Robot in Residence

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The new robotic smoothie maker, located near the sandwich station in the caf, is dubbed “Chef B” by the company’s CEO. WILLIAM WIN/FOGHORN

“Chef B” is a robot. And it makes smoothies.

The machine made its debut on March 25 as the newest addition to the Market Café, more commonly referred to as the caf. The robot is from Blendid, a company founded in 2015. It uses a robotic arm to create “Blends,” omitting ice by using flash-frozen fruit.

Chef B is part of a trial partnership between Blendid and Bon Appétit for this semester, and may continue depending on its success, according to Garrett O’Doherty, the top administrator in charge of the cafeteria.

“The idea of an automated smoothie machine looked interesting, fun, and fit a niche not currently being offered at USF,” O’Doherty said in an email interview.

Blends are 12 ounces and cost $6. Currently, students cannot use Flexi to pay for the smoothies, although Blendid founder and CEO Vipin Jain said in an interview that he hopes to change this by next week. Jain also coined the name “Chef B.”

Students can get their first smoothie for free. All of the flavors are gluten-free and those without kefir, a probiotic yogurt, are vegan. The USF-exclusive flavor, the “Foggy Don,” uses kale, apple juice, bananas, chia, kefir and blueberries.

Chef B can create up to nine Blends at once, according to Jain, using a robotic arm dexterous enough to lift, grab and turn omnidirectionally to access kiosk-mounted food dispensers and blenders. The robotic arm then cleans the blenders around it after each order with a hot-water rinse.

The machine also has an app, which allows you to customize your smoothie and order in advance.

Why a robot? According to Jain, the automated system provides economic and logistical advantages and is both cheaper and more convenient than hiring human workers.  

“One of the problems foodservice operators have is that we cannot hire enough staff,” Jain said. “So, what we need to do as an economy is to automate the mundane, repetitive tasks because people don’t want to do the jobs,” Jain said, referring to a 2017 National Restaurant Association report which stated that 37 percent of its members said that labor recruitment was their top challenge.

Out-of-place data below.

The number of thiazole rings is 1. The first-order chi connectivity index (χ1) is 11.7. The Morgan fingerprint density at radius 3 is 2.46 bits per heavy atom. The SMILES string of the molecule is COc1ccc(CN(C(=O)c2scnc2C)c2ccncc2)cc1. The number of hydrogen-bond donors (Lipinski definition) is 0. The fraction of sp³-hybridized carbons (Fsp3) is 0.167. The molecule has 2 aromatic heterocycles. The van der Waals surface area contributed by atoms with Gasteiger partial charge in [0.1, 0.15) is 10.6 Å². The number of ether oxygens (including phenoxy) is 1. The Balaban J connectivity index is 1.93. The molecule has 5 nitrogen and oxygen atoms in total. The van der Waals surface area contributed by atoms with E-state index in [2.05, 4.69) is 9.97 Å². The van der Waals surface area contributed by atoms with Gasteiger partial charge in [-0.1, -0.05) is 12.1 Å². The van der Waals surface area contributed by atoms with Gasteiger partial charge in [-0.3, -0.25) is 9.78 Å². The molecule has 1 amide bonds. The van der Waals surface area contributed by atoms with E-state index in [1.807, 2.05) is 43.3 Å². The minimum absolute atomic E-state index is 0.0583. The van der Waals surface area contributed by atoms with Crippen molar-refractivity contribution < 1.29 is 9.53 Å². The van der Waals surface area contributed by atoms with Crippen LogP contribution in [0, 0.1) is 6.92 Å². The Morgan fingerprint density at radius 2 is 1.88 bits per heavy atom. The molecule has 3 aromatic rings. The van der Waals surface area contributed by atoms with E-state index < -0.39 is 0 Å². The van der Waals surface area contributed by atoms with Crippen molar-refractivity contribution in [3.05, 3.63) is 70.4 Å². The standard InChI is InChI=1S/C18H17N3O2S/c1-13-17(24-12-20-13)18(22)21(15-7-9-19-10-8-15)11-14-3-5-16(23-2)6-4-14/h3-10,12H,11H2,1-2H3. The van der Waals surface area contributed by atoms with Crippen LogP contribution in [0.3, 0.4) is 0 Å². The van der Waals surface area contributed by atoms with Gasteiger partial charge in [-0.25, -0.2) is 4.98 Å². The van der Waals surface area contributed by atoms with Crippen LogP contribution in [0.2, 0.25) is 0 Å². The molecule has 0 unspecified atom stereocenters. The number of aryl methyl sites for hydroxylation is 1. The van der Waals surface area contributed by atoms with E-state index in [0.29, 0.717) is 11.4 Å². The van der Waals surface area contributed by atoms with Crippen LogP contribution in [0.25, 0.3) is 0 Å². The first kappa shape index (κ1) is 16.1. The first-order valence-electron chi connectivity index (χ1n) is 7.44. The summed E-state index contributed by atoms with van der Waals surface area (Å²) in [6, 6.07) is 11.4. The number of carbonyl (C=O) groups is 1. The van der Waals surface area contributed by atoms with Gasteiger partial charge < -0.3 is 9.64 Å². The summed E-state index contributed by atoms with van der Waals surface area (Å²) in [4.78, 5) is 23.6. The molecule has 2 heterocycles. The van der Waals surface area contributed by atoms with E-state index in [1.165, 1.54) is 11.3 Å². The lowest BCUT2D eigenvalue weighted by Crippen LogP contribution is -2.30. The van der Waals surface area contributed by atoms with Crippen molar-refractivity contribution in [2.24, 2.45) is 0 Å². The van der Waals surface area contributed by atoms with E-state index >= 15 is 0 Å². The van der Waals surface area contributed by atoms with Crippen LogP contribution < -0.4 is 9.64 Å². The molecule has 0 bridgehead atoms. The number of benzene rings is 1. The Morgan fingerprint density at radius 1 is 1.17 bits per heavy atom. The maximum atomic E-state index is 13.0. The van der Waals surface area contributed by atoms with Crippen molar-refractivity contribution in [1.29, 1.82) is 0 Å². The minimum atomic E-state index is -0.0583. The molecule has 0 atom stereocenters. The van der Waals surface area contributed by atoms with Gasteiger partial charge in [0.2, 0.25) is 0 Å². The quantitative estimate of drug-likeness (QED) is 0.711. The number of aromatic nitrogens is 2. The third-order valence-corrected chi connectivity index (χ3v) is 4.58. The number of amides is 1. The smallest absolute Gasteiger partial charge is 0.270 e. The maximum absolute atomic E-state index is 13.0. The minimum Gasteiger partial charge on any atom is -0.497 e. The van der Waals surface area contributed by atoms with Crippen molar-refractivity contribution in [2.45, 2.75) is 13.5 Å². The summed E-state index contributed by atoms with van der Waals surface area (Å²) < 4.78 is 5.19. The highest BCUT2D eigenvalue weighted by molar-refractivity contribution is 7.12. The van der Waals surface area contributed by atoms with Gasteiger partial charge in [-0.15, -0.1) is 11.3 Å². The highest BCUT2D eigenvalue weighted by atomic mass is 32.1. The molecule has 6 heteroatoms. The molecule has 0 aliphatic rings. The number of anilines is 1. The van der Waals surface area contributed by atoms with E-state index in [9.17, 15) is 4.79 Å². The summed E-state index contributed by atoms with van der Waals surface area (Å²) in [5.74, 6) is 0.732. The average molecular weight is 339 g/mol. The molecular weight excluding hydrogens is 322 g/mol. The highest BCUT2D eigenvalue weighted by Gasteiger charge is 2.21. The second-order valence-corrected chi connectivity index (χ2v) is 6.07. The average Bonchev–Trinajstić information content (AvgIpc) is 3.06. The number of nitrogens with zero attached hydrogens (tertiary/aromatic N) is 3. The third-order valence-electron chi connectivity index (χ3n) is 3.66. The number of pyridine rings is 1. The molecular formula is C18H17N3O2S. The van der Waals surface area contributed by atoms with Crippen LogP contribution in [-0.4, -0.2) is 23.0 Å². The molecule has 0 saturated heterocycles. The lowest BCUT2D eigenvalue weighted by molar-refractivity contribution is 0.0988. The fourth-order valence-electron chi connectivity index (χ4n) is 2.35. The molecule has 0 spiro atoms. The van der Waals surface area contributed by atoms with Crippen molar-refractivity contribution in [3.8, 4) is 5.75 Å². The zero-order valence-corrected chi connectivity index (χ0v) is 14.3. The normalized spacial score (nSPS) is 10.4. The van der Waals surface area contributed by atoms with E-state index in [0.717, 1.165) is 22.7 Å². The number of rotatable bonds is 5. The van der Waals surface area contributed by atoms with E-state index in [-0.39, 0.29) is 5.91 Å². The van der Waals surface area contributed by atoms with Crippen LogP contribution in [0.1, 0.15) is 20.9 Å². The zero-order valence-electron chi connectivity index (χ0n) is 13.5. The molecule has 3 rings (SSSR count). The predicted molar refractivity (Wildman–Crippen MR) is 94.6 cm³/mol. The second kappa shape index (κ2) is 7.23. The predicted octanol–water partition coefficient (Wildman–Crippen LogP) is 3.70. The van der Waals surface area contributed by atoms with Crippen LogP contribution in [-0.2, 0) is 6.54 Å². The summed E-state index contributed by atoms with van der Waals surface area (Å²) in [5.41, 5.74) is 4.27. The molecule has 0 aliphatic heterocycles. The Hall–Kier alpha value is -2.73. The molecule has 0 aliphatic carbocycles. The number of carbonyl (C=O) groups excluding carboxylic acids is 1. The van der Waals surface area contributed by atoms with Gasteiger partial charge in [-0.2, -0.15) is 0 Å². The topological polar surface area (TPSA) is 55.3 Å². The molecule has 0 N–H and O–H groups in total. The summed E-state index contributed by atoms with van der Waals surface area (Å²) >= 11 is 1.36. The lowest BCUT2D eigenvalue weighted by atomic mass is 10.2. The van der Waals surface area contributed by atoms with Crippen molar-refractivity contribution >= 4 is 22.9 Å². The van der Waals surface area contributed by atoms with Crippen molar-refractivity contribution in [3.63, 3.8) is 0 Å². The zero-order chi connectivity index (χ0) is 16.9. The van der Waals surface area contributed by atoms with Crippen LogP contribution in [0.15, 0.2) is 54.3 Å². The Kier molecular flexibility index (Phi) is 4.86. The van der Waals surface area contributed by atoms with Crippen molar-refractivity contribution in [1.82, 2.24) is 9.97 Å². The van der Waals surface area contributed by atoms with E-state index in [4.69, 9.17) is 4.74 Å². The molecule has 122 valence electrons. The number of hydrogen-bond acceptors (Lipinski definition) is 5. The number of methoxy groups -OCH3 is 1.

Instead, Jain said Blendid wants to create “higher-paying jobs,” so they hire Brand Ambassadors, who earn between $15-20 an hour, based on experience. San Francisco’s minimum wage is $15 per hour. Brand Ambassadors fill up food dispensers and clean the kiosk, interact with customers and market Blendid products.

Students had mixed reactions to the caf’s new resident robot.  

“It’s [an] interesting technology, but a student could work there,” Phemie Lowe, a freshman kinesiology major, said of Chef B.

Ryan Gonzaga, a freshman computer science major, praised Blendid’s embrace of robotics. “It has a more modern feel, I’m glad we’re being more innovative,” Gonzaga said. But when he took a sip of a “Foggy Don” smoothie, he was disappointed. “It was watered down,” Gonzaga said.

Khalil Jarane, a junior psychology major, works for Blendid as a team lead for brand ambassadors. He said he was drawn to Blendid by the intersection of cutting-edge technology and food. “I’m really interested in artificial intelligence in general, and I’ve been in the food industry ever since I can remember. So this [job] is where I feel comfortable,” Jarane said.

He isn’t worried about the machine replacing jobs and sees its success only being a positive thing for a long time.

But Blendid is moving quickly. Jain said the company is trying to set up kiosks at corporate campuses in the future, including one new location next month, although Jain would not say where.

The company is the second third-party vendor to be added to the caf this semester, after Organic Coup, which serves organic chicken sandwiches and wraps. O’Doherty could not confirm if more third-party vendors are coming. “We’re not looking for more concepts currently,” O’Doherty said. “But if something complements our existing operation, we would consider future test runs,” O’Doherty said.

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